Plaintiff alleges he is a California resident. (Compl. at 3.) For diversity purposes, a person is a citizen of a state in which he or she is domiciled. Kanter, 265 F.3d at 857. "[T]he diversity jurisdiction statute, 28 U.S.C. § 1332, speaks of citizenship, not of residency." Id. "A person residing in a given state is not necessarily domiciled there, and thus is not necessarily a citizen of that state." Id. However, because "place of residence is prima facie the domicile" State Farm Mut. Auto. Ins. Co. v. Dyer, 19 F.3d 514, 520 (10th Cir. 1994), Plaintiff most likely could cure this defective citizenship allegation by amendment, see Kanter, 265 F.3d at 858; see 28 U.S.C. § 1653.

Plaintiff also asserts that the complaint "alleges a national class, which will result in at least one class member belonging to a different state than that of Defendant." (Compl. at 3.) This allegation is negated by the allegations which define the class as including only California residents. (See id. at 2 & 8.) As noted above, although the allegation of residency is inadequate to properly allege citizenship for purposes of diversity jurisdiction, the state of residency is prima facie the state of an individual's citizenship.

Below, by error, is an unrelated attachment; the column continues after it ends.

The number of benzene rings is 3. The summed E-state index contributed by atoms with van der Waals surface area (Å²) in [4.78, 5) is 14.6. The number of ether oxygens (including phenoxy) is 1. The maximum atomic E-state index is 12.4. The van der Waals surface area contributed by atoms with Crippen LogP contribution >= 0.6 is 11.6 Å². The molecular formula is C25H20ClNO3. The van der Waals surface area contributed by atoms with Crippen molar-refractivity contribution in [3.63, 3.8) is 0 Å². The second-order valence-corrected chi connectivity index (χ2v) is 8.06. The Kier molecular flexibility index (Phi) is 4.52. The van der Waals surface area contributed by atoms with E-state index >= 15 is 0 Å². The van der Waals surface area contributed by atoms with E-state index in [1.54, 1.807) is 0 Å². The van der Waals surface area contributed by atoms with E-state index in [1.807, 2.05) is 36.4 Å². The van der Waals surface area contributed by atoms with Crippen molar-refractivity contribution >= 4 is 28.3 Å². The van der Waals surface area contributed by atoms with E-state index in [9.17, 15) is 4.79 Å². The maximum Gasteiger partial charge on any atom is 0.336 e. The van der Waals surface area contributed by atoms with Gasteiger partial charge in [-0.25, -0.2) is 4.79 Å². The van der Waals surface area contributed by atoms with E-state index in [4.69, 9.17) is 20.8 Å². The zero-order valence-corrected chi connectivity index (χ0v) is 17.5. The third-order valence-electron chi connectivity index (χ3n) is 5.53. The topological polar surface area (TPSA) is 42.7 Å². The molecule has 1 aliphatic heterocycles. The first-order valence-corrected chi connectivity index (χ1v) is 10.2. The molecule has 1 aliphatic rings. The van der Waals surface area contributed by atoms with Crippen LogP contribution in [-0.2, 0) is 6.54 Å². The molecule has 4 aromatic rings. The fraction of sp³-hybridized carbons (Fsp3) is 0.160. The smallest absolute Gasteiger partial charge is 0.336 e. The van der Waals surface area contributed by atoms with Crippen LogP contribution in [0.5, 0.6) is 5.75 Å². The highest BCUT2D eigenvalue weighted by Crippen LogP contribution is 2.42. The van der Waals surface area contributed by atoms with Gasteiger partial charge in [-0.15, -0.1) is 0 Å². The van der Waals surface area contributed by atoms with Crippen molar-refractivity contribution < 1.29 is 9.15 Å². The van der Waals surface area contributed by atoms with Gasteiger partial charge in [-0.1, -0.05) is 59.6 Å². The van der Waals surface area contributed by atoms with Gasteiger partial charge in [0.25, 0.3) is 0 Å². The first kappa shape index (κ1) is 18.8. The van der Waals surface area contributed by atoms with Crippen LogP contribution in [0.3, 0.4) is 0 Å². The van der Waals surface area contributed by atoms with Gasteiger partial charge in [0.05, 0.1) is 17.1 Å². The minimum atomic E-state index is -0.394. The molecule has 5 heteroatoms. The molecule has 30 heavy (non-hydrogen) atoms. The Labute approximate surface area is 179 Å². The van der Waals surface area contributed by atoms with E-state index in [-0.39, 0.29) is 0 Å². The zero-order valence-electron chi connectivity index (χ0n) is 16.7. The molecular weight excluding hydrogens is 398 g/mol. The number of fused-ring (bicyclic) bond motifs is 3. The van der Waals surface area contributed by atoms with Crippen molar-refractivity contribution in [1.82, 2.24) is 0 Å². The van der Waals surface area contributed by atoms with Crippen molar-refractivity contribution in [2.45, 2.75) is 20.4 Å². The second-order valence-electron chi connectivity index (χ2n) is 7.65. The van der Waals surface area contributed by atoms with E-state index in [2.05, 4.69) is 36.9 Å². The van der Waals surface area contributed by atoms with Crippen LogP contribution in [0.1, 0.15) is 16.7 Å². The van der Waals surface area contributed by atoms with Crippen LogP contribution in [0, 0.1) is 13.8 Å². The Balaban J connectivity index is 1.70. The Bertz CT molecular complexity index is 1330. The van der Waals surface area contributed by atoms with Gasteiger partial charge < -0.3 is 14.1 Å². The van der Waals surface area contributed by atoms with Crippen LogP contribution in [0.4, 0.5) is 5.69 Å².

Defendant, a limited liability company, is alleged to be "incorporated under Delaware law, with its principal place of business in California." (Compl. at 3.) Under CAFA an unincorporated association is "deemed to be a citizen of the State where it has its principal place of business and the State under whose laws it is organized." 28 U.S.C. § 1332(d)(10). Accordingly, Defendant is a citizen of Delaware and California.

To meet the minimum diversity requirement, "any member of a class of plaintiffs [must be] a citizen of a State different from any defendant." 28 U.S.C. § 1332(d)(2)(A). For the reasons discussed above, Plaintiff and the class members are alleged to be California citizens. Defendant is alleged to be a citizen of Delaware and California. Under these facts, Plaintiff has not alleged minimal diversity under CAFA. See Johnson v. Advance Am., 549 F.3d 932, 935-36 (4th Cir. 2008) (corporate dual citizenship insufficient when corporation citizen of same State as plaintiff and class); Ferrell v. Express Check Advance of S.C., LLC, 591 F.3d 698 (4th Cir. 2010) (same regarding limited liability company).

In the alternative, assuming arguendo that the case falls within the minimal diversity requirement for jurisdiction under CAFA, the court has to decline exercising jurisdiction based on CAFA's home-state controversy exception. The exception provides:

A district court shall decline to exercise jurisdiction under [§ 1332(d)(2) where] two-thirds or more of the members all of proposed plaintiff classes in the aggregate, and the primary defendants, are citizens of the State in which the action was originally filed.

28 U.S.C. ยง 1332(d)(4)(B). Because Plaintiff and the class members are California citizens, and because the only named Defendant is also a California citizen, the home-state controversy ...